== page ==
Some years ago, a tree stump covered in goose barnacles washed up below Islay Farmers outside Bowmore. Lots of them had opened up showing their filtering tentacles, and which, from their slightly feather-like structure, presumably helped convince the monk that they had some connection with birds. Hundreds of years ago, the Barnacle Geese used to arrive on the west coast of Ireland (where the monk lived) and Scotland in the autumn and depart in the spring and no-one knew where they went. So he was really being quite inventive in suggesting that they came from the goose barnacles. As an unintended consequence, the devout Catholics of western Ireland chose to regard the Barnacle Geese as fish rather than fowl, which thus allowed them to eat the geese on Fridays and during Lent!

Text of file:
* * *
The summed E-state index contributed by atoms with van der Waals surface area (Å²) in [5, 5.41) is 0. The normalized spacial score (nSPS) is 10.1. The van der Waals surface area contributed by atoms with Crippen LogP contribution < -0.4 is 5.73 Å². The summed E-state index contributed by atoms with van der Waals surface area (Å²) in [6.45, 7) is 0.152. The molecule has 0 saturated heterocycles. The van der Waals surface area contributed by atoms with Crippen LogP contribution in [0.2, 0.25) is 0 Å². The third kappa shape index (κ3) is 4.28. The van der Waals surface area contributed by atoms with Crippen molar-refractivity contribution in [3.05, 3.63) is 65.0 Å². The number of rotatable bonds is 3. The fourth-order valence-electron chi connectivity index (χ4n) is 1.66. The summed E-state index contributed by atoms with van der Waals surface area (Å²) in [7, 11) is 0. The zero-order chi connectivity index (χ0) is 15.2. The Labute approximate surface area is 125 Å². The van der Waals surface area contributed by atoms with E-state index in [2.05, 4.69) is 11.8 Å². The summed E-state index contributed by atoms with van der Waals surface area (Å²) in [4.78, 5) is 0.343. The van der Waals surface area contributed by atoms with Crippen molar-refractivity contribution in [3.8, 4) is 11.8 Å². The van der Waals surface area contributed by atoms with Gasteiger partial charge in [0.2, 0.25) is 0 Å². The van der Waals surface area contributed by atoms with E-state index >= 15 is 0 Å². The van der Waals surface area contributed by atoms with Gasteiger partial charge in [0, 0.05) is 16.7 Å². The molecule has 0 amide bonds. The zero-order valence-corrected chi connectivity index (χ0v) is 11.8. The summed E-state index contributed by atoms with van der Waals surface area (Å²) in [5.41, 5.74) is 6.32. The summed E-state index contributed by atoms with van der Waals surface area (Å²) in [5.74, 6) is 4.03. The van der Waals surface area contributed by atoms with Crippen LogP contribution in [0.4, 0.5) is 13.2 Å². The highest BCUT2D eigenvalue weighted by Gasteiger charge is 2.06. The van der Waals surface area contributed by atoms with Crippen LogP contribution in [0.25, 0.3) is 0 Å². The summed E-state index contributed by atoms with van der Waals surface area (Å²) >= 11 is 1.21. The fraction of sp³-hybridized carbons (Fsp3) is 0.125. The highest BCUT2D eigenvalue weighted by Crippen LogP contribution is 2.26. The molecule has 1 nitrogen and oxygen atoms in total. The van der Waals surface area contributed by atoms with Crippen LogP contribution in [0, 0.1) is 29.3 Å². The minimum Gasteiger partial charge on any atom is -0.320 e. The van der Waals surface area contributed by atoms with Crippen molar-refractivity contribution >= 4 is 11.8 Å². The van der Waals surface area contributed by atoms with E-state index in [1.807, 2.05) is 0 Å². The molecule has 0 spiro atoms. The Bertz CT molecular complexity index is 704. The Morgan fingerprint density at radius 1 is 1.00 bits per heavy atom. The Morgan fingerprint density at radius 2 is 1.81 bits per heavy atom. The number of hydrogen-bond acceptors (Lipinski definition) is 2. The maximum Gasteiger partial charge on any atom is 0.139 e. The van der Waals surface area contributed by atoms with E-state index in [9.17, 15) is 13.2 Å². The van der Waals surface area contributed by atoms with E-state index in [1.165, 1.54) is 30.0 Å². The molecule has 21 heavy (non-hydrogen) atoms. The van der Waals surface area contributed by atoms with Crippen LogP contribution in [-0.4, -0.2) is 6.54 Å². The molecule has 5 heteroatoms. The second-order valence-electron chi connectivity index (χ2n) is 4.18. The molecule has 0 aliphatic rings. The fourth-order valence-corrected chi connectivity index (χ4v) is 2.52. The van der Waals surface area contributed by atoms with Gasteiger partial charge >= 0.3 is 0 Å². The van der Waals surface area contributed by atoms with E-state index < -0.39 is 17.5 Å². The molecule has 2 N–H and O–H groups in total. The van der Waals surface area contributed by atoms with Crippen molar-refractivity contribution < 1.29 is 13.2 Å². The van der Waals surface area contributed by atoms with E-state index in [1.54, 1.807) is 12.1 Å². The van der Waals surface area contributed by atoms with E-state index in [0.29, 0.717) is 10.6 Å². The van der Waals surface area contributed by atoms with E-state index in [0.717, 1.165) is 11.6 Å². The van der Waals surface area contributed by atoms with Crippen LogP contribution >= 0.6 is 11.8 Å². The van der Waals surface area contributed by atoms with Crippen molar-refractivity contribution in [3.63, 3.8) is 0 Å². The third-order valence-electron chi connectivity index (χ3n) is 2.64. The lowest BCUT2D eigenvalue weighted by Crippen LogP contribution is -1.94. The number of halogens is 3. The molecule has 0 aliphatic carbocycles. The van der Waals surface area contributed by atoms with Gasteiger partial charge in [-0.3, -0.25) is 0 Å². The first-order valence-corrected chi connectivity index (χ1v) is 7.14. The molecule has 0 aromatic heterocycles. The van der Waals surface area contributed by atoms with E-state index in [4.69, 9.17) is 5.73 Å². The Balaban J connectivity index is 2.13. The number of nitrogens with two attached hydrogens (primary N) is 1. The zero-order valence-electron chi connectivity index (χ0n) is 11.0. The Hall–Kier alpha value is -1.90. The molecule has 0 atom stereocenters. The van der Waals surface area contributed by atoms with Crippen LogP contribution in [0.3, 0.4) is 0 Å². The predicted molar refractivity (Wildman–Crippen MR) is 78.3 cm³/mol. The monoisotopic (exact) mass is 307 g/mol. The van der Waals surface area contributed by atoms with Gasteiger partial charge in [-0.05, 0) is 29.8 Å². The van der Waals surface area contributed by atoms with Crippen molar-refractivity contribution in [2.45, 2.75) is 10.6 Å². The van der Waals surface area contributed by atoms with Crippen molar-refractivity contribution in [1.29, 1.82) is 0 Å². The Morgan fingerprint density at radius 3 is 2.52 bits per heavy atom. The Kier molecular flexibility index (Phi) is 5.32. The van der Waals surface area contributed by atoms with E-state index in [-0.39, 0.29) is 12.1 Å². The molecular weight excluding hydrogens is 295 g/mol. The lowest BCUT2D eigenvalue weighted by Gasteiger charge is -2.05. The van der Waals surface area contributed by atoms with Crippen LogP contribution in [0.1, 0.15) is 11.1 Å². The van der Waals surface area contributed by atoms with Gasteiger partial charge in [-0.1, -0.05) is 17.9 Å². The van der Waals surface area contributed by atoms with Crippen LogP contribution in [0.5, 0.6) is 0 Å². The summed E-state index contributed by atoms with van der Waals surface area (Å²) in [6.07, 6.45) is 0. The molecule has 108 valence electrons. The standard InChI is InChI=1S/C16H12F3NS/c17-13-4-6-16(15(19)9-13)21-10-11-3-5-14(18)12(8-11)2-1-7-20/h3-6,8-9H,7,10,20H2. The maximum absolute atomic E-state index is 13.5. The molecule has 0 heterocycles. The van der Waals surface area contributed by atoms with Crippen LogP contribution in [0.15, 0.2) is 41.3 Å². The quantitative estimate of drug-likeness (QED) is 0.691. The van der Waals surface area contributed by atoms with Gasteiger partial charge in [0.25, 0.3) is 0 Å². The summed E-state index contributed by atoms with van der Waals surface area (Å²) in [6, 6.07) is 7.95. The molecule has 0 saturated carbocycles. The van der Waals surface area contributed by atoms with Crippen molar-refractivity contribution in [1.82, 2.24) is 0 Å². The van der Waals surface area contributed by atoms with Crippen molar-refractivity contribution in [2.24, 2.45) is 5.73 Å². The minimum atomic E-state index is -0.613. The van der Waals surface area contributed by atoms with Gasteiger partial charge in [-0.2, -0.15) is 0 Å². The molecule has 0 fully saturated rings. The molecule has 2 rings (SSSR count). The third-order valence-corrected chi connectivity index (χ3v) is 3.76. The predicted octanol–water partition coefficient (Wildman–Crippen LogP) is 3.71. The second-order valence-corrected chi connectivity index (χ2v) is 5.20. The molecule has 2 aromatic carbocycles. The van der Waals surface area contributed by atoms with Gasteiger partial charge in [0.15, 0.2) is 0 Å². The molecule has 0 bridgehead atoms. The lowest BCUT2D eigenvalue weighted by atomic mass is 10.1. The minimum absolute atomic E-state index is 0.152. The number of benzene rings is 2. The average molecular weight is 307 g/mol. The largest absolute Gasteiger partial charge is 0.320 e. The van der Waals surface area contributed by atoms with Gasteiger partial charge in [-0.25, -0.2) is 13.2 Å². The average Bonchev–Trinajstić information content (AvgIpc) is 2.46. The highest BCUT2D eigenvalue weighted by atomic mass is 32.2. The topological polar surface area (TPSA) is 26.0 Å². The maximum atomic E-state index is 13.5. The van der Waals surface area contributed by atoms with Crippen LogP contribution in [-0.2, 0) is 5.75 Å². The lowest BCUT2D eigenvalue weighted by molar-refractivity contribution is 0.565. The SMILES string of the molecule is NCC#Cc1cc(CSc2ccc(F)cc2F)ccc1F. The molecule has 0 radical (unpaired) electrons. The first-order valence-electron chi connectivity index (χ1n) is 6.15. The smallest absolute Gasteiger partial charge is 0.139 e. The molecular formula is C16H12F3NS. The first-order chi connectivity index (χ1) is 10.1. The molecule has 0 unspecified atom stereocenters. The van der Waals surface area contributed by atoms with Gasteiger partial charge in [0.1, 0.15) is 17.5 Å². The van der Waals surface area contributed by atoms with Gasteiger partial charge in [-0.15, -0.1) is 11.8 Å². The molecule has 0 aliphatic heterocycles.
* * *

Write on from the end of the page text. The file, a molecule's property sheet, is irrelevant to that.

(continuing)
This is a blog of natural history notes maintained and moderated by members of the management committee of the INHT: Fiona MacGillivray, Martin Armstrong, David Webster, Andrew Kent, Isobel Freeman, Bernard Hannett, Danielle Vessey and Alistair Hutchison, and our Centre Managers, Mandy and Gary.
We hope that many people, both those who live here and visitors, will contribute their notes and impressions of the natural world on Islay. Please send to:
Photographs, or even short video clips, are particularly welcome.
We look forward to hearing from you
Fiona MacGillivray, Chairperson
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